Gendered Objects – Gendered Collecting:

How Colonial Missionary Masculinity Has Structured Ethnographic Collecting

Missionaries were prolific collectors of ethnographic objects for Western museums. Yet the characteristics of missionaries’ collecting and knowledge are rarely given sufficient scrutiny. My aim is to demonstrate why examining missions and their characteristic masculinities is important for understanding colonial ethnographic collecting. These masculinities inscribed themselves into collecting and collections. Why masculinities? Because the religiously defined self-perceptions of missionaries and the often very distinct masculinities connected to them structured the “deep contexts” of collecting. Regarding my case study, the Benedictine mission in Southeast Tanzania, “deep” refers to a several-decades-long conflict that involved a variety of local actors. It was rooted in strong moral and religious convictions and gendered self-perceptions. The distinct version of colonial masculinity guided the cultural boundary-making between European missionaries, African Christians and local communities, but also other European colonialists. The collecting expedition was embedded in this deep context and the collected objects attained significance in a conflict that came out of and was fueled by gendered and racialized identification and boundary-making. In the further trajectories of the collected objects as part of a larger collection and exhibition in a European museum, this deep colonial and gendered context was silenced. The objects became, first, detemporalised (signifying “primitive life and culture”) and then aestheticised (signifying “master pieces of African art”) towards the end of the 20th century.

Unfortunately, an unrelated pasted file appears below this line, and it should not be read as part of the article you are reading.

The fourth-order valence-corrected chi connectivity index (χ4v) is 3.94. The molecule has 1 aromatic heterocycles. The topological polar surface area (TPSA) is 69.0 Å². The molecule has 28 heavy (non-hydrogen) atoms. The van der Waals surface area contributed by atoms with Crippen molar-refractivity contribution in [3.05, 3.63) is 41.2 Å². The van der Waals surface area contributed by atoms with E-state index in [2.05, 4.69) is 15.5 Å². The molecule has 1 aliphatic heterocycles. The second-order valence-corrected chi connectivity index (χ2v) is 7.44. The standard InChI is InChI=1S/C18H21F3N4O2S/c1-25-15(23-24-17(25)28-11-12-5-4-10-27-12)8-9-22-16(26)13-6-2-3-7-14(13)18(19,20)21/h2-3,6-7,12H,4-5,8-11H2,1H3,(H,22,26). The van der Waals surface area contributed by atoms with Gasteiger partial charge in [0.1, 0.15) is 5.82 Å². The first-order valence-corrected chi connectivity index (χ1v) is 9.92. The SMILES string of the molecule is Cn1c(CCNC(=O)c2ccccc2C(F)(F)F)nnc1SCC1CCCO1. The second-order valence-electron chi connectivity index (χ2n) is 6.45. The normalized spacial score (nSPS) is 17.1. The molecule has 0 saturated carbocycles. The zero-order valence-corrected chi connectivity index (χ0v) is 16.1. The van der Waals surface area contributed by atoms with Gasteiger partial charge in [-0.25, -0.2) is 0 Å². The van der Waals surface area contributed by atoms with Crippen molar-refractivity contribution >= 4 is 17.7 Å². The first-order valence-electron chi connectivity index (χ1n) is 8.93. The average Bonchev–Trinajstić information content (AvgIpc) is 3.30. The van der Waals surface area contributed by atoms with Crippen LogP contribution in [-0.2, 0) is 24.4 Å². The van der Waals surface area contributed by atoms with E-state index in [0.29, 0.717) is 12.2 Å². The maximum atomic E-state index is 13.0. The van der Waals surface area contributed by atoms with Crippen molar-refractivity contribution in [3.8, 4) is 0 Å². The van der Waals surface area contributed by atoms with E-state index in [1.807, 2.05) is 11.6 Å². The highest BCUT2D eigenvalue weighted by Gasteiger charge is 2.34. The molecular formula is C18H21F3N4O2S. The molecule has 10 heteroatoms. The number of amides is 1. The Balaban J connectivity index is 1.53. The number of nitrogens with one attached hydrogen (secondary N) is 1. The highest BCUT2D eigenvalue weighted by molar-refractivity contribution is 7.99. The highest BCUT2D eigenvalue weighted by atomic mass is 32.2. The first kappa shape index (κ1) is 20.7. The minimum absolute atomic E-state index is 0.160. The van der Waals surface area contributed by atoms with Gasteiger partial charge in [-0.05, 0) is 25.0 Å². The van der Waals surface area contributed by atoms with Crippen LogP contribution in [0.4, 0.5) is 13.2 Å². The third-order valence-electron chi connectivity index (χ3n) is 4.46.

I focus on a set of objects collected in 1927/28 by the ethnographer and Benedictine missionary Meinulf Küsters (1890–1947). They include three circumcision knives, several antelope horns for wound-dressing powder, a wooden pipe box, two pearly hats, a medicine horn, skirts of dry grass, two rain sticks for boys, four wooden sculptures (female), and a wooden sculpture (bush spirit). The objects were used during the initiation procedures known as Unyago and were collected in Southeast Tanzania among Mwera communities at Mnero and Ndanda. They were included in a larger collection gathered by Küsters and numerous local missionaries and mission teachers. Küsters’ expedition was commissioned by the Munich Ethnographic Museum (today: Museum Fünf Kontinente), where the Benedictine monk worked as an assistant director. In addition, the expedition produced filmed material, photographs, and sound recordings. At the same time, Küsters functioned as the mission’s school inspector, thus traveling and supervising several 100 teachers employed by the mission. The mission had arrived in East Africa in 1887. Today, several Benedictine monasteries still exist in Tanzania and Kenya.

Exhibition “Collection East Africa Expedition Dr Küsters” (1929), Ethnographic Museum Munich. Photograph: Author’s personal file, M. Küsters, Archive St. Ottilien Abbey.


Deep context, deep conflict: the Benedictine mission in Southeast Tanzania